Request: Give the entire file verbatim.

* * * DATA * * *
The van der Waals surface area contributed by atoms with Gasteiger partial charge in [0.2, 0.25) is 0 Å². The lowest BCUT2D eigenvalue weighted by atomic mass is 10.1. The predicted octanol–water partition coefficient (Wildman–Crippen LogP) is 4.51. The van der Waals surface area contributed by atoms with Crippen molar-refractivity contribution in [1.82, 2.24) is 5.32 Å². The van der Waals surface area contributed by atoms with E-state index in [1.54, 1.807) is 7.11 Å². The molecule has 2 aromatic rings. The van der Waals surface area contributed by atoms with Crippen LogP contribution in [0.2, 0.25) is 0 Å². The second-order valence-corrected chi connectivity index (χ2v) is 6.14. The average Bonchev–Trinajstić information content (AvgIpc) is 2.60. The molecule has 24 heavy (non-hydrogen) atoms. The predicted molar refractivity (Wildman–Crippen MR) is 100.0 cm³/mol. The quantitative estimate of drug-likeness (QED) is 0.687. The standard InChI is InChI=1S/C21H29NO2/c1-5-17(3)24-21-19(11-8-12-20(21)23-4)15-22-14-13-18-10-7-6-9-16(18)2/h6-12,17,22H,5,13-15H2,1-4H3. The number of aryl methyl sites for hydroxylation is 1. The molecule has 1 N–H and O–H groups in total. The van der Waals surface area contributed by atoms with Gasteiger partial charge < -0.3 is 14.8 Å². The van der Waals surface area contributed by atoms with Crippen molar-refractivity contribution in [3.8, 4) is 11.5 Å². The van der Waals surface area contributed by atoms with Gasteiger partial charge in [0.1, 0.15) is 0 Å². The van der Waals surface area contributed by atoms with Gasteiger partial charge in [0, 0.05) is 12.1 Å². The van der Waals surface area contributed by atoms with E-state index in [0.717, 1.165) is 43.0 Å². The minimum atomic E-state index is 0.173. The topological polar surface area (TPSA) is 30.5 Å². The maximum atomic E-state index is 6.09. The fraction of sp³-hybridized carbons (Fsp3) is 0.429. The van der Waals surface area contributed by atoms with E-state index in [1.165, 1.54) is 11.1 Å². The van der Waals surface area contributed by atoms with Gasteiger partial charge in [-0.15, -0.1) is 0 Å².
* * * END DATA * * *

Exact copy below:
The van der Waals surface area contributed by atoms with Gasteiger partial charge in [0.2, 0.25) is 0 Å². The lowest BCUT2D eigenvalue weighted by atomic mass is 10.1. The predicted octanol–water partition coefficient (Wildman–Crippen LogP) is 4.51. The van der Waals surface area contributed by atoms with Crippen molar-refractivity contribution in [1.82, 2.24) is 5.32 Å². The van der Waals surface area contributed by atoms with E-state index in [1.54, 1.807) is 7.11 Å². The molecule has 2 aromatic rings. The van der Waals surface area contributed by atoms with Crippen LogP contribution in [0.2, 0.25) is 0 Å². The second-order valence-corrected chi connectivity index (χ2v) is 6.14. The average Bonchev–Trinajstić information content (AvgIpc) is 2.60. The molecule has 24 heavy (non-hydrogen) atoms. The predicted molar refractivity (Wildman–Crippen MR) is 100.0 cm³/mol. The quantitative estimate of drug-likeness (QED) is 0.687. The standard InChI is InChI=1S/C21H29NO2/c1-5-17(3)24-21-19(11-8-12-20(21)23-4)15-22-14-13-18-10-7-6-9-16(18)2/h6-12,17,22H,5,13-15H2,1-4H3. The number of aryl methyl sites for hydroxylation is 1. The molecule has 1 N–H and O–H groups in total. The van der Waals surface area contributed by atoms with Gasteiger partial charge < -0.3 is 14.8 Å². The van der Waals surface area contributed by atoms with Crippen molar-refractivity contribution in [3.8, 4) is 11.5 Å². The van der Waals surface area contributed by atoms with Gasteiger partial charge in [0.1, 0.15) is 0 Å². The van der Waals surface area contributed by atoms with Gasteiger partial charge in [0, 0.05) is 12.1 Å². The van der Waals surface area contributed by atoms with E-state index in [0.717, 1.165) is 43.0 Å². The minimum atomic E-state index is 0.173. The topological polar surface area (TPSA) is 30.5 Å². The maximum atomic E-state index is 6.09. The fraction of sp³-hybridized carbons (Fsp3) is 0.429. The van der Waals surface area contributed by atoms with E-state index in [1.165, 1.54) is 11.1 Å². The van der Waals surface area contributed by atoms with Gasteiger partial charge in [-0.15, -0.1) is 0 Å².